I would hope our readers know by now to seek out any new album from Paolo Alderighi and Stephanie Trick. They’ve been on our cover both together, and in Paolo’s case separately, and we’ve given glowing reviews to their previous efforts, Two For One, and Broadway and More. Known for their exhilarating live performances featuring four hands piano they each bring a unique musical identity to their playing.
Stephanie comes from a stride background, and went through a professional phase playing in the style of Fats Waller. She’s especially devoted to Waller’s teacher, James P. Johnson, whose work she explores here. Paolo on the other hand has always touted as his primary influence a later pianist, Erroll Garner, who was known as a stylistic interpreter of what had by then become standards.
On this unique double album both Stephanie and Paolo honor their influences and hopefully help share them with a new generation. Normally a duo on their recent albums, each has a full CD here mostly without the accompaniment of the other. That duality provides an opportunity to deeply compare both their differences and the works of two jazz legends not often considered in contrast. This is an important milestone in each of their careers.
Paolo’s disc is perhaps more unique in that twelve of the fourteen tracks are Garner compositions. Aside from his classic “Misty” Garner isn’t particularly thought of as a composer. By playing his compositions Alderighi is able to get under the hood and explore Garner’s surprisingly diverse musical interests. Alderighi captures Garner’s deep sense of swing with the aid of a rhythm section consisting of Niccola Stranieri on drums and Roberto Piccolo on bass. He also takes solo piano turns when it is more appropriate to the piece. Stephanie makes an appearance on the disc playing percussion on three tracks. Hearing Paolo play with percussive accompaniment is invigorating.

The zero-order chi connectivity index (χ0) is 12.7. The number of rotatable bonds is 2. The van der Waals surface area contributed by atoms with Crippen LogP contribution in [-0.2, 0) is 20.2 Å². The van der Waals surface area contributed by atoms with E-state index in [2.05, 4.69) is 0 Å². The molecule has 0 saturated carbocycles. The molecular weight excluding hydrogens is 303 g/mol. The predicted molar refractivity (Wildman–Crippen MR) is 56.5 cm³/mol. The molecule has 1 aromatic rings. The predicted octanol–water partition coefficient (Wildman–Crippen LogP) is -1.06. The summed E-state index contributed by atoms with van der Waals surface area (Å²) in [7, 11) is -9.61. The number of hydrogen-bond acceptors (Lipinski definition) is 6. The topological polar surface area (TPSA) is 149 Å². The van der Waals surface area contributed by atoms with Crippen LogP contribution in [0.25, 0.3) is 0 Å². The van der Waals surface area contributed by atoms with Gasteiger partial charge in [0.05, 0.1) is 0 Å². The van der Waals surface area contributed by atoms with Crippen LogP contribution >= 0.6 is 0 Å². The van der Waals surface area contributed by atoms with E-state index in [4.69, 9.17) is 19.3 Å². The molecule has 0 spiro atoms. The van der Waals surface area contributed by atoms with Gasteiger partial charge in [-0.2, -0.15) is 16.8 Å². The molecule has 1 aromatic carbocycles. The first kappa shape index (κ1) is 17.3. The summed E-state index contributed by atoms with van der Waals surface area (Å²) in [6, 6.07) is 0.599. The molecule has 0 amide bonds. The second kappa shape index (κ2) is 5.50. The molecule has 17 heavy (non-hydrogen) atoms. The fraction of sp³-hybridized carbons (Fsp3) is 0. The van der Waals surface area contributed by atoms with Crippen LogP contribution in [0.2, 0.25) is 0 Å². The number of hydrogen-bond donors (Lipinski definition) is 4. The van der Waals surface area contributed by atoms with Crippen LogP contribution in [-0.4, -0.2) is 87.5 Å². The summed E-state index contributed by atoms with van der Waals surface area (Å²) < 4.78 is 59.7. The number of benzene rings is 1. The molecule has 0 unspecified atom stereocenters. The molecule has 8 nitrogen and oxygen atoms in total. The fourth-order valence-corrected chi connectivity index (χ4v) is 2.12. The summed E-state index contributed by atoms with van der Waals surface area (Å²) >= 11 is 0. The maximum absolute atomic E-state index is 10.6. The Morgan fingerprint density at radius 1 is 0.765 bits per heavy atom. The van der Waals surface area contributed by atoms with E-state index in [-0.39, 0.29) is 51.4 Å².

James P. Johnson is primarily known as a careful composer of intricate piano works that would influence jazz piano for generations. Stephanie Trick has played many of his works on previous albums yet still finds no trouble avoiding duplication on this one. Out of 19 tracks the only one she has recorded for release in the past is “Carolina Shout”, so central, she says, to both the James P. legacy and her own relationship to his music that it couldn’t possibly be left out.
The tracks explore the full length of Johnson’s career, including both ragtime numbers and popular hits. She plays closely to Johnson’s style most of the time adding interpretive flourishes learned from her living mentor Dick Hyman. On five of the tracks Paolo joins her for the four hands piano playing they have become known for.
For both artists these are deeply personal statements of musical intent. This is a major release establishing them at the top of their field and certainly the lead modern acolytes of Garner and Johnson. It is a must buy for anyone interested in the development of jazz piano, and certainly for anyone who has been following the careers of this star duo. Fans may come into the album expecting a preference for one disc and discovering a new fondness for the other artist. I certainly did.